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Tvasta intended to chant the word indra-satro, meaning, "O enemy of Indra." In this mantra, the word indra is in the possessive case (sasthi), and the word indra-satro is called a tat-purusa compound - tatpurusa-samasa

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Expressions researched:
"Tvaṣṭā intended to chant the word indra-śatro, meaning," |"O enemy of Indra" |"In this mantra, the word indra is in the possessive case (ṣaṣṭhī), and the word indra-śatro is called a tat-puruṣa compound (tatpuruṣa-samāsa)"

Srimad-Bhagavatam

SB Canto 6

There was some defect in Tvaṣṭā's chanting of the mantra because he chanted it long instead of short, and therefore the meaning changed. Tvaṣṭā intended to chant the word indra-śatro, meaning, "O enemy of Indra." In this mantra, the word indra is in the possessive case (ṣaṣṭhī), and the word indra-śatro is called a tat-puruṣa compound (tatpuruṣa-samāsa). Unfortunately, instead of chanting the mantra short, Tvaṣṭā chanted it long, and its meaning changed from "the enemy of Indra" to "Indra, who is an enemy." Consequently instead of an enemy of Indra's, there emerged the body of Vṛtrāsura, of whom Indra was the enemy.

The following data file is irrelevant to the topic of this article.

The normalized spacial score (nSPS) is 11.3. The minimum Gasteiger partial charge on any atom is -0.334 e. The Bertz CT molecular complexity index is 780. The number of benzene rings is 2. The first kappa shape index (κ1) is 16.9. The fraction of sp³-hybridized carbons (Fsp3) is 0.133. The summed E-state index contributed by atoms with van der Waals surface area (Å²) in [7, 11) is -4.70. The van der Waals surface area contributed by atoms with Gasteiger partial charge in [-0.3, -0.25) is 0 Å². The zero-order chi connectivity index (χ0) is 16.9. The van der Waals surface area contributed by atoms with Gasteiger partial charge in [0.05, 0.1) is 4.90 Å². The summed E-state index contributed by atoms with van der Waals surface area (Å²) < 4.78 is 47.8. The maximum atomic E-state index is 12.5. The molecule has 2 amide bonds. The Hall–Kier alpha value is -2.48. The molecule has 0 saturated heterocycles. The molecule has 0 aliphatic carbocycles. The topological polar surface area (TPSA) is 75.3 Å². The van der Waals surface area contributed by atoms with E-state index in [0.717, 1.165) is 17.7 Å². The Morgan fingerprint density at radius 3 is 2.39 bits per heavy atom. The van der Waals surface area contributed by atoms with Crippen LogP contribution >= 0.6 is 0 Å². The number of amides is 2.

After Viśvarūpa was killed, his father, Tvaṣṭā, performed ritualistic ceremonies to kill Indra. He offered oblations in the sacrificial fire, saying, "O enemy of Indra, flourish to kill your enemy without delay."

There was some defect in Tvaṣṭā's chanting of the mantra because he chanted it long instead of short, and therefore the meaning changed. Tvaṣṭā intended to chant the word indra-śatro, meaning, "O enemy of Indra." In this mantra, the word indra is in the possessive case (ṣaṣṭhī), and the word indra-śatro is called a tat-puruṣa compound (tatpuruṣa-samāsa). Unfortunately, instead of chanting the mantra short, Tvaṣṭā chanted it long, and its meaning changed from "the enemy of Indra" to "Indra, who is an enemy." Consequently instead of an enemy of Indra's, there emerged the body of Vṛtrāsura, of whom Indra was the enemy.